Although different viewpoints and aforesaid factors have thus far remained limited to political disputes and rhetoric between Iraqi and Turkish officials and have not had a remarkable impact on bilateral relations, especially with regard to economic interactions, continuation of those disputes will naturally lead to downturn in relations and further expansion of regional rifts and rivalries. In that case, not only the national interests of both sides will be at stake, but the trend will have considerable negative effects on regional stability by inciting confrontation among regional alliances. Control and reduction of tension and disputes between Iraq and Turkey will led to resolution of, at least, part of differences over regional issues, for example, through mediatory efforts undertaken by regional or even international third parties. It will also have positive consequences for the two countries and regional stability. To achieve that goal, taking the following steps seems to be necessary:
- To prevent political disputes from being exposed by the mass media and also to reduce political rhetoric by both countries’ officials in order to reduce tension;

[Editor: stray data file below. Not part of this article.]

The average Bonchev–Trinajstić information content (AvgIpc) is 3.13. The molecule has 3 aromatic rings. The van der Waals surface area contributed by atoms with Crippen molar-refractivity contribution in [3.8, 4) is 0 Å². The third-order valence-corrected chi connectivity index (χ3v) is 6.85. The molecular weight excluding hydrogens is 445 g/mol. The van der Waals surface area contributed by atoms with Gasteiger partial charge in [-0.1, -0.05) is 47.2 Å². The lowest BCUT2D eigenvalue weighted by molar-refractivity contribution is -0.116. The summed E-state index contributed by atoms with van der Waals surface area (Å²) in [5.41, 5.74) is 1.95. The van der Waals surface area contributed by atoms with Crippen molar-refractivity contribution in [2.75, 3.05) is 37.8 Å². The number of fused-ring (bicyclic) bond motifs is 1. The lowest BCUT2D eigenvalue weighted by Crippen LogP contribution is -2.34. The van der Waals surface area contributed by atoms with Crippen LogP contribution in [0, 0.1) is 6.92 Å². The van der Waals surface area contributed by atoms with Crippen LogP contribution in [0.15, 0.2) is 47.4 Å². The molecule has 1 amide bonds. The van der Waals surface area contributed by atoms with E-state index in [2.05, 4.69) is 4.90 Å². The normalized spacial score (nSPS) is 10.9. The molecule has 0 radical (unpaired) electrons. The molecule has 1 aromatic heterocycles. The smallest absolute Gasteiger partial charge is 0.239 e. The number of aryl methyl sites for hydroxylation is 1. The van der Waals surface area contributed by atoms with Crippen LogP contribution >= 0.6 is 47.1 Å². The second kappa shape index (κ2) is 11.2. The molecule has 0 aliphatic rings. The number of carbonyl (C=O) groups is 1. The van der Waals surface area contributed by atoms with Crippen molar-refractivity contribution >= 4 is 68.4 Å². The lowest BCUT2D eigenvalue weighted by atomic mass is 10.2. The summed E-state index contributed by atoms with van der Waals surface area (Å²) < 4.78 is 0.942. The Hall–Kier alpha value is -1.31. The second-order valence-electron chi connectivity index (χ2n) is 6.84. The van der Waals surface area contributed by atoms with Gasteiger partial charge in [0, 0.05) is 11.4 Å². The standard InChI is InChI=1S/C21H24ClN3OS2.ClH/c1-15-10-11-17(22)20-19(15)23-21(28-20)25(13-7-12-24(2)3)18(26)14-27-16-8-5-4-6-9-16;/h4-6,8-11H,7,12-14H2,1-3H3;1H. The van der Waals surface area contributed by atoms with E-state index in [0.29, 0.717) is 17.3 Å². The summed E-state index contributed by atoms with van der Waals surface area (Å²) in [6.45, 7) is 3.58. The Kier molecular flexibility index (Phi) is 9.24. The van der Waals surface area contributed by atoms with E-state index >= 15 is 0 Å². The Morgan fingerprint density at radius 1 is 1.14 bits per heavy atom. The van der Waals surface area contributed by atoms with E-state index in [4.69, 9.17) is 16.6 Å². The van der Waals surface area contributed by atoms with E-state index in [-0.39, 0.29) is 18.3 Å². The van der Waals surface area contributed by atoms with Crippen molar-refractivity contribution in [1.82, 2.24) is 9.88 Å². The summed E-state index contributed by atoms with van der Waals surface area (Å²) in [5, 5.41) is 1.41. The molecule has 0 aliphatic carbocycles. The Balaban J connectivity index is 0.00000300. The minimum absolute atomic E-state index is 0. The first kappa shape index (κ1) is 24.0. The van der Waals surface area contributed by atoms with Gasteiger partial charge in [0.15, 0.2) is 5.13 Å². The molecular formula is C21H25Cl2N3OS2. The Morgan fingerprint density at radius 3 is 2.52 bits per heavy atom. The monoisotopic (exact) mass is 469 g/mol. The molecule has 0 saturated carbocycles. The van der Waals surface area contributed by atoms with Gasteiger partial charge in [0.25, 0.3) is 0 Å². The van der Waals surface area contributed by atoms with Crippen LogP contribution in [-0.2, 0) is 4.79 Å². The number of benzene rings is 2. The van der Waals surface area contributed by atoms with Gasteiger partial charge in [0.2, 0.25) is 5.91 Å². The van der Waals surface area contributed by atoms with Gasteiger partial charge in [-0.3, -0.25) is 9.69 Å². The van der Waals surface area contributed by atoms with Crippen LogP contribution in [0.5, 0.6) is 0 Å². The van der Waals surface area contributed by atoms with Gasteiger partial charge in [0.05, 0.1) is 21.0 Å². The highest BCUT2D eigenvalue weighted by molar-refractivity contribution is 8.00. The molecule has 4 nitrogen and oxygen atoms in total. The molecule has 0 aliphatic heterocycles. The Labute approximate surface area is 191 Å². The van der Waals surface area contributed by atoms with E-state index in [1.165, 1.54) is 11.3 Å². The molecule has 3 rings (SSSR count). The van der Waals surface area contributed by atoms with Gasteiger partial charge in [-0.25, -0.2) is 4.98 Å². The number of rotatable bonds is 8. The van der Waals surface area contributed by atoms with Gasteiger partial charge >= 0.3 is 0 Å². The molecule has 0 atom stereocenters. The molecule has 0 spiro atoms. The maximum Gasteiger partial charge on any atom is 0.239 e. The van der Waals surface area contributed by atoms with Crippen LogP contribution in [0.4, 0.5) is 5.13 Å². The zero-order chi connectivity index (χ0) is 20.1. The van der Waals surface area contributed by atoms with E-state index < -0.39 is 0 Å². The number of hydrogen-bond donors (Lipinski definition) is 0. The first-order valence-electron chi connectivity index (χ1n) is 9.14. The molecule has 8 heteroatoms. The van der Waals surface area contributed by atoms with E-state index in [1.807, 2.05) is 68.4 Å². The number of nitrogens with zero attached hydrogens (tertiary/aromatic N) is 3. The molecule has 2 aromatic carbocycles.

- To recognize each country’s internal issues and disputes and accept that they should be addressed only by that country within the scope of its national sovereignty and to convey any criticism and critical viewpoint through official diplomatic channels;
- To focus more on common grounds and bilateral interests such as economic issues and interactions and the two countries’ territorial integrity and national security, including by joining hands in fighting terrorist groups;
- To prevent third parties with negative and destructive goals and intentions from influencing the two countries’ bilateral relations while adopting a balanced approach in foreign policymaking;
- To accept existence of differences in certain fields and over specific regional issues such as the crisis in Syria, and try to manage and control rivalries to reduce their destructive effect on bilateral relations;
- To pay attention to both countries’ long-term interests and realities which they should take into consideration in the long run and also to pay attention to long-term security complications and instability which results from escalation of tension and disputes.
Key Words: Turkey, Iraq, Tensions, National Sovereignty, Bilateral Interests, Syria, Asadi
More By Ali Akbar Asadi:
*Iran's Nuclear Negotiations: Arab World Approach: http://www.iranreview.org/content/Documents/Iran_s_Nuclear_Negotiations_Arab_World_Approach.htm
*Challenges of National Coalition Government and Political Crisis in Iraq: http://www.iranreview.org/content/Documents/Challenges_of_National_Coalition_Government_and_Political_Crisis_in_Iraq.htm
*Saudi Arabia and Federalism in Iraq: http://www.iranreview.org/content/Documents/Saudi_Arabia_and_Federalism_in_Iraq.htm